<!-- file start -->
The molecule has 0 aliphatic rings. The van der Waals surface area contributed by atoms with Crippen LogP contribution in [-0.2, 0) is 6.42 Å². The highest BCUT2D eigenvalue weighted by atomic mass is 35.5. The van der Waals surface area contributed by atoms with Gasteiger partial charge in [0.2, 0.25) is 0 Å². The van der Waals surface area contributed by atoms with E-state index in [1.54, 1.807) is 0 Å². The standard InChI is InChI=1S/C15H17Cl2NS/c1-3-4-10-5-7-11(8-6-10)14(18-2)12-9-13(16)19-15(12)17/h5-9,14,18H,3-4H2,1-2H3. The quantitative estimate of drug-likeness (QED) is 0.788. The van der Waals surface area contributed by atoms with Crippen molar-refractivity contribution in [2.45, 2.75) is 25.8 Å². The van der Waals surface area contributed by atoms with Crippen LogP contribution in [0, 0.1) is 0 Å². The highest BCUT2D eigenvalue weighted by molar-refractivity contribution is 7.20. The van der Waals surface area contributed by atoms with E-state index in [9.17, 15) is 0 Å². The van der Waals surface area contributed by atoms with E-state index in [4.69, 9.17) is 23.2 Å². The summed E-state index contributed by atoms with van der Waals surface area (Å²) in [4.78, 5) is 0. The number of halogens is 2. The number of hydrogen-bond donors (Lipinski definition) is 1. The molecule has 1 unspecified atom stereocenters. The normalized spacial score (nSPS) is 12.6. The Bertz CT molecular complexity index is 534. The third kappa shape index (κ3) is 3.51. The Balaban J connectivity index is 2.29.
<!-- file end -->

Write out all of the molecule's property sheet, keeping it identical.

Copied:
The molecule has 0 aliphatic rings. The van der Waals surface area contributed by atoms with Crippen LogP contribution in [-0.2, 0) is 6.42 Å². The highest BCUT2D eigenvalue weighted by atomic mass is 35.5. The van der Waals surface area contributed by atoms with Gasteiger partial charge in [0.2, 0.25) is 0 Å². The van der Waals surface area contributed by atoms with E-state index in [1.54, 1.807) is 0 Å². The standard InChI is InChI=1S/C15H17Cl2NS/c1-3-4-10-5-7-11(8-6-10)14(18-2)12-9-13(16)19-15(12)17/h5-9,14,18H,3-4H2,1-2H3. The quantitative estimate of drug-likeness (QED) is 0.788. The van der Waals surface area contributed by atoms with Crippen molar-refractivity contribution in [2.45, 2.75) is 25.8 Å². The van der Waals surface area contributed by atoms with Crippen LogP contribution in [0, 0.1) is 0 Å². The highest BCUT2D eigenvalue weighted by molar-refractivity contribution is 7.20. The van der Waals surface area contributed by atoms with E-state index in [9.17, 15) is 0 Å². The van der Waals surface area contributed by atoms with E-state index in [4.69, 9.17) is 23.2 Å². The summed E-state index contributed by atoms with van der Waals surface area (Å²) in [4.78, 5) is 0. The number of halogens is 2. The number of hydrogen-bond donors (Lipinski definition) is 1. The molecule has 1 unspecified atom stereocenters. The normalized spacial score (nSPS) is 12.6. The Bertz CT molecular complexity index is 534. The third kappa shape index (κ3) is 3.51. The Balaban J connectivity index is 2.29.